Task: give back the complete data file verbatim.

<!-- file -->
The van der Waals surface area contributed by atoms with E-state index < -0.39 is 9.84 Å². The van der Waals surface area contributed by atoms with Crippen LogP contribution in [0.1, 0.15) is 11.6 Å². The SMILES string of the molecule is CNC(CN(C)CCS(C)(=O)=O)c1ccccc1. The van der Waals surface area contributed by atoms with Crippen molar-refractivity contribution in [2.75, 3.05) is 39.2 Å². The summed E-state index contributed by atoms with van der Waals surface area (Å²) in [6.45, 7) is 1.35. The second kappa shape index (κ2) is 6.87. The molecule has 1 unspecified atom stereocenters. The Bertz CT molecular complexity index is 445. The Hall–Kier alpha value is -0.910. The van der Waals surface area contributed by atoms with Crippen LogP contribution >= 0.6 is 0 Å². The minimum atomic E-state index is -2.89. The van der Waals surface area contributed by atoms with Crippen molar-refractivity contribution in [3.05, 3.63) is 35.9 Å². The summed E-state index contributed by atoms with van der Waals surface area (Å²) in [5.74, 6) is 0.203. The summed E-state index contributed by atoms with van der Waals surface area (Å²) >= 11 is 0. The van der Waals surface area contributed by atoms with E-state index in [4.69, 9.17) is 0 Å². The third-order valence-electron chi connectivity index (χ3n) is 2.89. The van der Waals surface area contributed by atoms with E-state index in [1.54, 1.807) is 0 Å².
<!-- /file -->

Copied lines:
The van der Waals surface area contributed by atoms with E-state index < -0.39 is 9.84 Å². The van der Waals surface area contributed by atoms with Crippen LogP contribution in [0.1, 0.15) is 11.6 Å². The SMILES string of the molecule is CNC(CN(C)CCS(C)(=O)=O)c1ccccc1. The van der Waals surface area contributed by atoms with Crippen molar-refractivity contribution in [2.75, 3.05) is 39.2 Å². The summed E-state index contributed by atoms with van der Waals surface area (Å²) in [6.45, 7) is 1.35. The second kappa shape index (κ2) is 6.87. The molecule has 1 unspecified atom stereocenters. The Bertz CT molecular complexity index is 445. The Hall–Kier alpha value is -0.910. The van der Waals surface area contributed by atoms with Crippen LogP contribution >= 0.6 is 0 Å². The minimum atomic E-state index is -2.89. The van der Waals surface area contributed by atoms with Crippen molar-refractivity contribution in [3.05, 3.63) is 35.9 Å². The summed E-state index contributed by atoms with van der Waals surface area (Å²) in [5.74, 6) is 0.203. The summed E-state index contributed by atoms with van der Waals surface area (Å²) >= 11 is 0. The van der Waals surface area contributed by atoms with E-state index in [4.69, 9.17) is 0 Å². The third-order valence-electron chi connectivity index (χ3n) is 2.89. The van der Waals surface area contributed by atoms with E-state index in [1.54, 1.807) is 0 Å².